Uforic Food Cafe Torquay

Ruza’s recipes

Hi, my name’s Ruza and I’m a stressed cook

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I’m a stressed cook and I’m not afraid to admit it.

Kitchen Anxiety Disorder (KAD) has been a recurring issue for me lately. The thought of slaving away in the kitchen after a hard day’s work when I could be going to the gym or watching TV like my beloved husband does, with legs stretched out on the coffee table and ice cream in hand, gives me anxiety attacks and makes me angry. I wonder why I bother to cook healthy meals when our favourite pizza joint is just around the corner?

I love food so much that I drool over food porn every day but procrastinate when thinking about the kitchen.

I’m sure many of you have felt the same way – the busy life of working, running a family or just eating healthy can be too much, leaving very little time to make meals.

Growing up, I enjoyed eating home cooked meals thanks to my own mother, who on most days for the past 30 years of her married life, has delivered home-prepared meals made from scratch.

Born and raised in the Balkans, for her there is no such thing as a meal on its own – say soup or steak, or God forbid, takeaway food.

Oh no. After clocking up a full day of work, she is happy to hit the kitchen whether cooking for one or ten, starting off with an entrée (like goulash) followed by a delicate burek (thin pastry filled with meat or fetta cheese and spinach).

Out of breath yet? She then finishes her food orchestra with a cake and Turkish coffee. You guessed it, homemade.

So, why do I burn myself on saucepans and feel guilty when tucking away leftovers in the freezer? Because I’ll never be the ideal working wife that my mother is. I will never enjoy the thought of serving three dishes each night. And yet, I can’t stop being my own worst critic.

Do you feel the same? Tell me how you cope!

For all those caffeine lovers out there, here’s a different take on your daily hit: Turkish coffee, which is very popular in the Balkans and amongst my family.

Turska kava (Turkish Coffee)

  • 1 litre water
  • 1/3 cup finely-ground Turkish coffee
  • Sugar, to taste

Method

Pour water in a dzezva (a long-handled copper pot – you can buy one from Middle Eastern shops) and stir in a teaspoon of sugar over medium heat.

Once it starts boiling, add the coffee (you can add more if you like yours strong). It’s best to use freshly ground coffee that is usually finer than espresso coffee – you can find it in specialty shops or at supermarkets.

Stir it in and keep the pot on reduced heat and make sure the coffee doesn’t boil over.

The trick is to keep it long enough on the heat and take it off once it looks like it’s about to boil over.

Scrape the foam off with a teaspoon and pour into three to four small cups.

Follow with coffee and sweeten if desired.

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The ground will usually settle at the bottom of the cup after a minute or two and once you’ve had the coffee you can turn the cup upside down, leaving it for a couple of minutes to settle. You can then attempt to read your cup if you believe in superstition!

I do it for fun but I’m far from a reader!

My mum has a mill in which she manually grinds the coffee beans – it’s such great fun and gives the arm a bit of a work out!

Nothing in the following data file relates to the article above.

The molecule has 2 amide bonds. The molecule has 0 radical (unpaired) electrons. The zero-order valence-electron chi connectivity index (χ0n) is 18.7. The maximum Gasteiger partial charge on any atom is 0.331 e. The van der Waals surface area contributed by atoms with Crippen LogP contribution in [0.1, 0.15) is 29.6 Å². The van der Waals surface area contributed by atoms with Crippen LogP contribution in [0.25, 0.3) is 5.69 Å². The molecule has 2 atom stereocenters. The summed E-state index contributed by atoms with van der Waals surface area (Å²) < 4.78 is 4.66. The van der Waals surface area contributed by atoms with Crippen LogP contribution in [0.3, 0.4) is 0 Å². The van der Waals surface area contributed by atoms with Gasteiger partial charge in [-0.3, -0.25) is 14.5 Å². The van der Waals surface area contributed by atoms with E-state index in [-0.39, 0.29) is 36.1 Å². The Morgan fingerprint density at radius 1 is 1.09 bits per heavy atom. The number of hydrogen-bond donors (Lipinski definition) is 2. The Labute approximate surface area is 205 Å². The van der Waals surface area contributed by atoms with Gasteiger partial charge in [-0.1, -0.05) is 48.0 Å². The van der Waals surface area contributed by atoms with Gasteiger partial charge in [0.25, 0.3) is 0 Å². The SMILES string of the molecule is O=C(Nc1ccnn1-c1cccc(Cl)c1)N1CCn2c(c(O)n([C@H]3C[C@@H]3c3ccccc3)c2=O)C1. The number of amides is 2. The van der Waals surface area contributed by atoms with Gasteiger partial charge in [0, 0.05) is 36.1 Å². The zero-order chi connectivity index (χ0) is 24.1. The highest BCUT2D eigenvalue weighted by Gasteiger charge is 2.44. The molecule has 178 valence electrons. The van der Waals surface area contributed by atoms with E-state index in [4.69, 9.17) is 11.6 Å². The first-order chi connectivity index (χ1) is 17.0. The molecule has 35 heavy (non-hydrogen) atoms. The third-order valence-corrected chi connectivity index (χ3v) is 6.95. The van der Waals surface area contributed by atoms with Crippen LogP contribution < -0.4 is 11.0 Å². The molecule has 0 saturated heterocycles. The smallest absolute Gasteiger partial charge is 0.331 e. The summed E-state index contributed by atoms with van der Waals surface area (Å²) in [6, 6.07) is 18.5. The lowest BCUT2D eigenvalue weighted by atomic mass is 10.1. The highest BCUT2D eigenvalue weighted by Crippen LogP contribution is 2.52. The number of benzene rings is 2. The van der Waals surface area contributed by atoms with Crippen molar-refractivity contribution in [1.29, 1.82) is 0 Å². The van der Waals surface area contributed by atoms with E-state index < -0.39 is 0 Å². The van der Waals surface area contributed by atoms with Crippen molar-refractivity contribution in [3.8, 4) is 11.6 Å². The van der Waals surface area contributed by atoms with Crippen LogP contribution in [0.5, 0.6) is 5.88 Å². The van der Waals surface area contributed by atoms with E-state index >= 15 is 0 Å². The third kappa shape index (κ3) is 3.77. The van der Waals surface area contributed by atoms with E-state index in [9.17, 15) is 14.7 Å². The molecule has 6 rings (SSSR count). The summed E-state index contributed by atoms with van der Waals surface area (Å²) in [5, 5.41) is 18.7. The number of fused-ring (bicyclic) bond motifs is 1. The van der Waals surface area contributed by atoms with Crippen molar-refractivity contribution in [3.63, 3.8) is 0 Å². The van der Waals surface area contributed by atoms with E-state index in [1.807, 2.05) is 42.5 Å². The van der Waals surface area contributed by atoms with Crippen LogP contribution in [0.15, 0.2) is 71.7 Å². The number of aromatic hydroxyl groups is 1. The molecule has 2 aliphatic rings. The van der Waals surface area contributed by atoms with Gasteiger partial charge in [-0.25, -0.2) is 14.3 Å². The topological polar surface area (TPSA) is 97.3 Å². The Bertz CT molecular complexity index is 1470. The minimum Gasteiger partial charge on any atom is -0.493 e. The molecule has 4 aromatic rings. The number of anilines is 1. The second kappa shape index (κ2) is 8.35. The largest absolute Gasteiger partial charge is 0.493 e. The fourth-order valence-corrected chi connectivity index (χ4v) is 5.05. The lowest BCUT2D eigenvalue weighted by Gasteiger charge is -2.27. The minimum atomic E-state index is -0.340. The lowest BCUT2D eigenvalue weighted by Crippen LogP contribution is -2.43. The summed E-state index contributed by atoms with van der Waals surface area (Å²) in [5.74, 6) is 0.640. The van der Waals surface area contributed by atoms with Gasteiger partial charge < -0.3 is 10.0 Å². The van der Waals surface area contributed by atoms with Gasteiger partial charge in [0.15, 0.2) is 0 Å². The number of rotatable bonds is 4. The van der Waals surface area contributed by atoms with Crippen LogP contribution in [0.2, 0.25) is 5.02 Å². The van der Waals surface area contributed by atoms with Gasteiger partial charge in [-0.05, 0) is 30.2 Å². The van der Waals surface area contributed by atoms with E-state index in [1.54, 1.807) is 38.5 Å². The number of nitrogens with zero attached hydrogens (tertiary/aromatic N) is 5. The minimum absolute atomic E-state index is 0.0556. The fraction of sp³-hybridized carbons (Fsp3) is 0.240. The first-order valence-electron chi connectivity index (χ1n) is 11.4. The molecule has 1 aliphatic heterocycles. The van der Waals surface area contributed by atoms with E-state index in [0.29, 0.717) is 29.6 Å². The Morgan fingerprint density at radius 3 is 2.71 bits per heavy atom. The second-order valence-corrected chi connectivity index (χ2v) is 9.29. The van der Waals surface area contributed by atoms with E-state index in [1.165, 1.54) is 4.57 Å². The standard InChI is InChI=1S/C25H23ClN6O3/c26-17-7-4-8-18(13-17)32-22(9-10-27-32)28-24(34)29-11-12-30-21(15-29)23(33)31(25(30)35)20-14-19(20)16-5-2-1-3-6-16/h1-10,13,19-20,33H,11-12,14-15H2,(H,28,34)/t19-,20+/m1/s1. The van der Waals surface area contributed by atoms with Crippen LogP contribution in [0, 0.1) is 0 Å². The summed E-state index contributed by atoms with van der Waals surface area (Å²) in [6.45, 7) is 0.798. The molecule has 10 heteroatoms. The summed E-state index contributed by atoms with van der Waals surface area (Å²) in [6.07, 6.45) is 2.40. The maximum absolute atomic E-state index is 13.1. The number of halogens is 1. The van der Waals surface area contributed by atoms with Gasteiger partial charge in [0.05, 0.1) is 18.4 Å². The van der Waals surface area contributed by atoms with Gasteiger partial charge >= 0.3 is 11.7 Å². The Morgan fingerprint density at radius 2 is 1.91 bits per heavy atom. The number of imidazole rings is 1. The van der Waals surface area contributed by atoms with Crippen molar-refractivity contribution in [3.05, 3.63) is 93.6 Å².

The best thing about the mill is that it looks great in the kitchen as decoration!

P.S. I’m doing the World Vision 40 Hour Famine this Friday to Sunday. I’m going without food for 40 hours to raise money to help kids around the world who are  suffering from chronic hunger. This is a cause close to my heart as I was caught in the 1990s Balkan war in Sarajevo at the age of eight.

My goal is to raise $1000, so I would appreciate all your support as a family of five can be fed for a month on $40.

Could you please support me, and them, by making a donation?

You can do so via this link: http://www.worldvision.com.au/40HF/ProfilePage.aspx?preferredurl=Ruza40

Thanks, and I’ll let you know next week how much I’ve raised and how it went!

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Fancy some tea?

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I’m a TOFI – that’s thin on the outside and fat inside.

I was born with a sweet tooth and have always had a weak spot for chocolate, and not just any kind, but the best Belgian that melts on your tongue.

However, the craving for cocoa and sugar has slowly diverted towards fluffy pastries and cakes. Oh, my mouth waters just by thinking about rich chocolate cake and scrumptious cinnamon rolls, washed down with earl grey tea.

I can have them at any time of the day – for breakfast, with lunch or as a little bedtime snack (hiding in the kitchen so my husband doesn’t see me).

Those who know me best are fully aware that I adore high tea sittings where little light biscuits, pastries and smoked salmon and cucumber sandwiches are served on the best silverware, accompanied with the greatest selection of tea and coffee.

My friends know me so well that they even took me to a high tea sitting for my hens day last year! Read about that little adventure here.

I recently attended The High Tea Party at the luxurious Langham Hotel in Melbourne with friends Julie and Alison (pictured below)

Picture: The High Tea Party

The all-day event did not only include a high tea sitting but fabulous activities and stalls making it the perfect excuse for a girly catch-up.

We sipped on sparkling Rosé, tasted low-calorie cocktails, enjoyed beauty treatments and were given complimentary gift bags.

Picture: The High Tea Party